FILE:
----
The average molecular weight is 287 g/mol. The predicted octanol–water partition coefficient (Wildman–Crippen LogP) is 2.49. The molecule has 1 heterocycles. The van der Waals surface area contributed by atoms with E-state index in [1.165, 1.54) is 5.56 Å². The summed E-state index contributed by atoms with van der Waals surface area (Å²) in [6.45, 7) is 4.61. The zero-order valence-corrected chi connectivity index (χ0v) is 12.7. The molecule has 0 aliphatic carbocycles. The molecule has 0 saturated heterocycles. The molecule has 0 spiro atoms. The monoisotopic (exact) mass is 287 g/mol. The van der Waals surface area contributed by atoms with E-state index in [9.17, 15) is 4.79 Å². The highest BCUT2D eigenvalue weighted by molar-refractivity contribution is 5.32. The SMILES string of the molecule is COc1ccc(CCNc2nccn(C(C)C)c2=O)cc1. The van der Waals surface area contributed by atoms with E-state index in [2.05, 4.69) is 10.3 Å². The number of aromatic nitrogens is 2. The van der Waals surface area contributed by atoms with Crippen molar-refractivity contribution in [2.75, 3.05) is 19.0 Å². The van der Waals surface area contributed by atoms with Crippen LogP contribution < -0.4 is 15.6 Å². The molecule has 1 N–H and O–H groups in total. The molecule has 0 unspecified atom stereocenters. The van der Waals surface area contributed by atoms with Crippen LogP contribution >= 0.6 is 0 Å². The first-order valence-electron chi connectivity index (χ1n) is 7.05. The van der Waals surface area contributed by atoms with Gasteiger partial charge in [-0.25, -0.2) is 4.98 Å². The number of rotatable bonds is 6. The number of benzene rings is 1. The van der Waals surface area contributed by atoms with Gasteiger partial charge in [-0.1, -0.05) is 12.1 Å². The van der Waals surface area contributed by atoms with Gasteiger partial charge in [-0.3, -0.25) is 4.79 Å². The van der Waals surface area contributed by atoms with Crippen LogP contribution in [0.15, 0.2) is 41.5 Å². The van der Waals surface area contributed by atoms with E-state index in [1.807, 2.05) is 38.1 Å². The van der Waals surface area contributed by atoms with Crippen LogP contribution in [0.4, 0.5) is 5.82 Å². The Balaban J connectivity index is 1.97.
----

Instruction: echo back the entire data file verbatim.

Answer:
The average molecular weight is 287 g/mol. The predicted octanol–water partition coefficient (Wildman–Crippen LogP) is 2.49. The molecule has 1 heterocycles. The van der Waals surface area contributed by atoms with E-state index in [1.165, 1.54) is 5.56 Å². The summed E-state index contributed by atoms with van der Waals surface area (Å²) in [6.45, 7) is 4.61. The zero-order valence-corrected chi connectivity index (χ0v) is 12.7. The molecule has 0 aliphatic carbocycles. The molecule has 0 saturated heterocycles. The molecule has 0 spiro atoms. The monoisotopic (exact) mass is 287 g/mol. The van der Waals surface area contributed by atoms with E-state index in [9.17, 15) is 4.79 Å². The highest BCUT2D eigenvalue weighted by molar-refractivity contribution is 5.32. The SMILES string of the molecule is COc1ccc(CCNc2nccn(C(C)C)c2=O)cc1. The van der Waals surface area contributed by atoms with E-state index in [2.05, 4.69) is 10.3 Å². The number of aromatic nitrogens is 2. The van der Waals surface area contributed by atoms with Crippen molar-refractivity contribution in [2.75, 3.05) is 19.0 Å². The van der Waals surface area contributed by atoms with Crippen LogP contribution < -0.4 is 15.6 Å². The molecule has 1 N–H and O–H groups in total. The molecule has 0 unspecified atom stereocenters. The van der Waals surface area contributed by atoms with Crippen LogP contribution >= 0.6 is 0 Å². The first-order valence-electron chi connectivity index (χ1n) is 7.05. The van der Waals surface area contributed by atoms with Gasteiger partial charge in [-0.25, -0.2) is 4.98 Å². The number of rotatable bonds is 6. The number of benzene rings is 1. The van der Waals surface area contributed by atoms with Gasteiger partial charge in [-0.1, -0.05) is 12.1 Å². The van der Waals surface area contributed by atoms with Gasteiger partial charge in [-0.3, -0.25) is 4.79 Å². The van der Waals surface area contributed by atoms with Crippen LogP contribution in [0.15, 0.2) is 41.5 Å². The van der Waals surface area contributed by atoms with E-state index in [1.807, 2.05) is 38.1 Å². The van der Waals surface area contributed by atoms with Crippen LogP contribution in [0.4, 0.5) is 5.82 Å². The Balaban J connectivity index is 1.97.